Specifically, our Beyond Coal campaign will continue to stop any new CO2 emitting coal plants and get more existing plants to commit to shutdown. Our Beyond Oil Campaign is being reimagined and in my opinion reorganizing in a way to accomplish its mission. The public is waking up to the risks of fracking and pubic resistance is growing. Let us not forget the 400,000 people that jammed the streets of New York City last September to March for action by world leaders on Climate Change. And, at all levels of government around the US outside of the US Congress, the work of reducing emissions and adopting to the inevitable climate changes is moving forward. States and local municipalities are developing and executing plans despite the abrogation of responsibility in Congress. Even the Chinese government has publicly recognized the climate threat and declared a commitment to act.
So despite the deniers, progress marches on. Granted, we could (and need to) move much more quickly and aggressively to avoid the worst potential consequences that are coming at us. Nevertheless, we have have the increasing support of the American public and are continuing to move forward. And while it is frustrating that we can’t move faster, we’ve come a long, long way and are gaining momentum.
Below is a more detailed overview of most significant items that occurred at the meeting.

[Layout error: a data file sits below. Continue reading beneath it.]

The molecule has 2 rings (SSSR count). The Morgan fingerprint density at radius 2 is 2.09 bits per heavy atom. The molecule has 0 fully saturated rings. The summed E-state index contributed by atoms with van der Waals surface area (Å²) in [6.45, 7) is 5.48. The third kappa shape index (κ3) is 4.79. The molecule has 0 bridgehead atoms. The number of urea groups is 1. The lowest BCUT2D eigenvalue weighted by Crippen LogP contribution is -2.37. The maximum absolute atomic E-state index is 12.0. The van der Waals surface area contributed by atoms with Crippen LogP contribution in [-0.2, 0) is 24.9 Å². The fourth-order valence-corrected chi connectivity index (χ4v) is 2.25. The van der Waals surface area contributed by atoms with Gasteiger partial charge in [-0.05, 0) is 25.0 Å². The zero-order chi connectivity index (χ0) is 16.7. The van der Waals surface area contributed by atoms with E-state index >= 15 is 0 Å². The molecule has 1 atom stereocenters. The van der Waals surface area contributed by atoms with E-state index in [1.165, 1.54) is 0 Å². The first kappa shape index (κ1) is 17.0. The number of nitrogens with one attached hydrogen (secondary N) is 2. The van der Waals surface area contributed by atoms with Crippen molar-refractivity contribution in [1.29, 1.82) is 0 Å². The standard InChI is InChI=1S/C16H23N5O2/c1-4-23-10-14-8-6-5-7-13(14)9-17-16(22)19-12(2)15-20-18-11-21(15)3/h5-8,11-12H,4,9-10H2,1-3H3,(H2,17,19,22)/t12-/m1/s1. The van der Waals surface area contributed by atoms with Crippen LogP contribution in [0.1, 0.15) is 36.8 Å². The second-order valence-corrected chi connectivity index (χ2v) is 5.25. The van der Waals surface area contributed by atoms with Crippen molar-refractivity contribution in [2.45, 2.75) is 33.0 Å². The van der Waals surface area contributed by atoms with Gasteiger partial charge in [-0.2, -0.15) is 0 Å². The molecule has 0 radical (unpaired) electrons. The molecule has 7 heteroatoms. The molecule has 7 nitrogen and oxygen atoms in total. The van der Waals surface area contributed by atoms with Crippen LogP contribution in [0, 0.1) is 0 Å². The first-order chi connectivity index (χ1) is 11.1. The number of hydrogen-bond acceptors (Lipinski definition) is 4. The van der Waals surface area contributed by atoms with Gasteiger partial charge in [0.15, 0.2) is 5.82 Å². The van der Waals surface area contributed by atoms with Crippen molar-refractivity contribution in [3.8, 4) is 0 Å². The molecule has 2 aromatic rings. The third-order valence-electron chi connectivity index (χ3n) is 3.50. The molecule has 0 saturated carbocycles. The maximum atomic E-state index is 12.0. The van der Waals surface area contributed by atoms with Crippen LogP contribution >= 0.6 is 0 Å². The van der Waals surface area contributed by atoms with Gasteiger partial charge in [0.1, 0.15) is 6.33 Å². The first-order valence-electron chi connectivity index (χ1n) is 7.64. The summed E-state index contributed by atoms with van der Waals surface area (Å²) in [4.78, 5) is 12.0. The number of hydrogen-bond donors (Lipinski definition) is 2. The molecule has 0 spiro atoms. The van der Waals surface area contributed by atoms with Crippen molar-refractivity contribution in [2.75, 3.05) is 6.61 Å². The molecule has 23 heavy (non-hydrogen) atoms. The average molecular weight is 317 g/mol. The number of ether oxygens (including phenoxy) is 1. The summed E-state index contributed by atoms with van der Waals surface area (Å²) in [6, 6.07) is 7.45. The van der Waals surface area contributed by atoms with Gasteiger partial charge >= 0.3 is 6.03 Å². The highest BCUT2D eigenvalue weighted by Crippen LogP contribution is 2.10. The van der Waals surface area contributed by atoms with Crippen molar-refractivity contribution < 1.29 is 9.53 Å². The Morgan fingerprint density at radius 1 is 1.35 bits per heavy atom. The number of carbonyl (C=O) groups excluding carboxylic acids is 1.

1. CCL: Council of Club Leaders. The CCL held its annual meeting in conjunction with the BOD meeting and presented its list of resolutions to the Board for consideration. That list is attached.
2. The 2015 budget was approved and as I described above included our continuing investment in digital strategies and an increased allocation to supporting the chapters and volunteers. It also includes investment in our increasing commitment to our DEI (Diversity, Equity and Inclusion) initiative that will progressively move the Sierra Club toward becoming a Stage 5 organization and help us integrate effectively with a broader constituency of the public.
3. Fracking. After a process of developing and vetting an updated national policy on fracking we approved the following policy. My own Illinois Chapter will appreciate the final outcome since as its liaison to the BOD the policy was adopted exactly as was requested of me to convey. It is:
“The Sierra Club is opposed to hydraulic Fracking”
Included with this policy statement is the guidance to the chapters that they should pursue this policy in a way that they consider most effective in their own jurisdiction.
4. Energy Policy. As we continue to flush out and develop our long term strategic plan to virtually eliminate climate damaging emissions from our economy by 2050 we are also developing benchmarks that will be incorporated into the final overarching product. After a great deal of input and discussion we voted in favor of the following two resolutions:
1. 100% carbon free electric energy grid by 2030.
2. 50% reduction in oil consumption by 2030.
It was clearly recognized that these are ambitious and stretch goals and that we currently do not have all the technology or a clear pathway to achieving these objectives. Nevertheless, a strong majority of the BODs voted in favor of both with the confidence that we need to accomplish these initiatives and can and will elicit the support and cooperation of those necessary to make it happen.
5. The Nominating Committee wrapped up its work of developing and putting forward a slate of candidates for next year’s BOD election. The BOD accepted the following slate. The final slate will depend on whether there are any successful petition candidates.
Steve Ma (CA) Margrete Strand-Rangnes (DC)
Joseph Manning (FL) Cliff Cockerham (TN)